Friday, July 5, 2013

Bessa R2S Review Part 1 - Nikon S-mount rangefinder with meter!

Finally got my hands on a Bessa R2S. I've been looking for one for about a year at a good price. Lots of eBay sellers are trying to scalp them, as they were a very limited production (about 1000 units for the Nikon Historical Society, with included 50mm f/3.5 Heliar lens). For reference to my readers - I got the camera and Heliar for $650.

I love the camera. I've read a lot of bad reviews of the Bessa series feeling cheap and chintzy. Well, the Bessa IS for sure light and plasticky, compared to my Nikon SP. But that's both a plus and minus - it's a joy to carry around for a long period of time, unlike the brick of a camera Nikon. However, I wouldn't want to drop it!

I took the camera out to Reed Bingham on a dark and overcast day, with rain on the horizon. I shot some good ol' Provia 100F, as a stress-test for the meter. I rated it right at 100, and did no other spot-checking using my other meters. The meter proved to be consistent - it seems to default to slightly underexposed. To be fair, several of these were tough situations, like really dark paths with bright spots coming through the trees. That said, I will probably default to slight overexposure, especially if I were to shoot negatives.

Handling is nice. The framelines selector is easier to switch than the Nikon one, but the caveat is there are much less options on the Bessa. The Nikon's viewfinder is a 1:1 frame with the 50mm framelines. I greatly prefer this to the 0.7x viewfinder that the Bessa has, designed for the 35mm frameline. On the other hand, it will be a nice bright viewfinder with parallax correction, unlike the secondary view on the Nikon SP (or, on the other Nikon rangefinders, no 35mm framelines at all!). There is also no 105mm or 135mm framelines, and Voigtlander mentions the RF isn't good enough to use with long lenses (!). The rangefinder patch is bright and contrasty, more-so than my SP, but for some odd reason dims to almost nothing at the far ranges of focus. I assume that is to deter using it for close-focusing, considering the rangefinder calibration. So, big plus for the Nikon if  you want to use a big set of lenses.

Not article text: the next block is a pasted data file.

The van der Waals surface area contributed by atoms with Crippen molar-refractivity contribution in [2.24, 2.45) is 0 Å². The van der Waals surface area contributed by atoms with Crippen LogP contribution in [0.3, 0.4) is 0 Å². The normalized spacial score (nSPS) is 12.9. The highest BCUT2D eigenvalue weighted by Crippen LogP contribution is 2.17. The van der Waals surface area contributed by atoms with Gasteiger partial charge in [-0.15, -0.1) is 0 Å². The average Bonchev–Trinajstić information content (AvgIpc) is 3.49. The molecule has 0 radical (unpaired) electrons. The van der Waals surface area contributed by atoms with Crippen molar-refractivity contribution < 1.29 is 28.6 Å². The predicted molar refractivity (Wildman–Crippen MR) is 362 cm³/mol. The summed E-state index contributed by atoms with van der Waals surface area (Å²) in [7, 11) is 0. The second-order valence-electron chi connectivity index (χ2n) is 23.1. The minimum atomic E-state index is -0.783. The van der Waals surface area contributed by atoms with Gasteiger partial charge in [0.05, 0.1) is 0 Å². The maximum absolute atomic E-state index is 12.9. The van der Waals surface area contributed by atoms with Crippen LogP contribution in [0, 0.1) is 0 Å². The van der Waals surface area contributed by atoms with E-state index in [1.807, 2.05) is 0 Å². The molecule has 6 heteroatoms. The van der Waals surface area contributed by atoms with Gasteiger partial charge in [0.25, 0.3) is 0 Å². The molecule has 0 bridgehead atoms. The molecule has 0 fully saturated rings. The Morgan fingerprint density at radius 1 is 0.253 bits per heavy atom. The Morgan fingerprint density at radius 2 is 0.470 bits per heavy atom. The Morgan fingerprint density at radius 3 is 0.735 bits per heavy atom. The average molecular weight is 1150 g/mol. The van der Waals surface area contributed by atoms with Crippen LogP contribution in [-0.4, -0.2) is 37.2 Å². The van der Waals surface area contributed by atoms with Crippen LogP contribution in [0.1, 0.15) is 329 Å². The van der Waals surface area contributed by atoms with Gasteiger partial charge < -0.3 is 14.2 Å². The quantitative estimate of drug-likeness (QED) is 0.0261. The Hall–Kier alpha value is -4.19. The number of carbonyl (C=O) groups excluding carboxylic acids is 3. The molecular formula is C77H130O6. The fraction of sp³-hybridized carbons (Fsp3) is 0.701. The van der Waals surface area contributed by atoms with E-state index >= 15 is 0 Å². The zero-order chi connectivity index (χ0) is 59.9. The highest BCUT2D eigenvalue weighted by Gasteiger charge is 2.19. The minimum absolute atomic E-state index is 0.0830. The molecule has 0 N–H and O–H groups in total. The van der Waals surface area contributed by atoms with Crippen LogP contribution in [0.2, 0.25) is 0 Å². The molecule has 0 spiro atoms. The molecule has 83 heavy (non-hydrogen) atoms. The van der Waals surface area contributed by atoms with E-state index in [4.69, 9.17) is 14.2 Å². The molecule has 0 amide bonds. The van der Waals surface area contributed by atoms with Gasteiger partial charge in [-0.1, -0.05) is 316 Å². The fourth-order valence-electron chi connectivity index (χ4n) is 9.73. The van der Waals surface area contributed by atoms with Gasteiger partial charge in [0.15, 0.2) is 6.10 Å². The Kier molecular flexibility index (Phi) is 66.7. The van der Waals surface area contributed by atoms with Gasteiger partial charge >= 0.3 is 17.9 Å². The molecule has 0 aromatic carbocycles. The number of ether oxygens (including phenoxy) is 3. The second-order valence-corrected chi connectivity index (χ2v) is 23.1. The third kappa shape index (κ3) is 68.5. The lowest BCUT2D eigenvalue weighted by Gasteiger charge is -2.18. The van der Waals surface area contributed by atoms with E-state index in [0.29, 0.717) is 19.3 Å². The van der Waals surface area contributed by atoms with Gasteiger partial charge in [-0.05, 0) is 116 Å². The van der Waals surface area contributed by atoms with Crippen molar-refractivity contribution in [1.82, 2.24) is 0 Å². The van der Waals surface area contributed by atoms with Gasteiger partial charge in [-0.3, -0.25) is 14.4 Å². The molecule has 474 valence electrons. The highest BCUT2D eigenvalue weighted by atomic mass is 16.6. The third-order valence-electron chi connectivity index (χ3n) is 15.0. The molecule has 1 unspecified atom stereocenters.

Film loading, winding action, and shutter release all feel good. I would highly recommend the camera to those using the S-mount system. There is certainly no other option for using S-mount lenses and having a built-in meter! While spot-metering everything is great, it certainly can be limiting. To me, this camera is for small and light one or two lens shooting. An extra meter is just more gear to carry, and then I might as well shoot medium format.

That's it for images. To sum up - it's a great camera! As an aside, the 50mm Heliar is a FANTASTIC lens. Sharp, contrasty, and excellent out-of-focus area! It's just slow, which may be an issue depending on usage. I used a tripod for most of these photos, by the way, which is kind of defeating the purpose, but I just wanted to shoot and it was too dark even for 400 speed film in the woods that day. Oh, and as for lenses, on this day I used my 21mm f/4 CV, 35mm f/1.8 Nikkor, 50mm Heliar, or 85mm f/2 Nikkor lenses.

Part 2 coming soon, as I shot 4 (!) rolls yesterday in late afternoon light down at Big Talbot State Park with this camera, so stay tuned.

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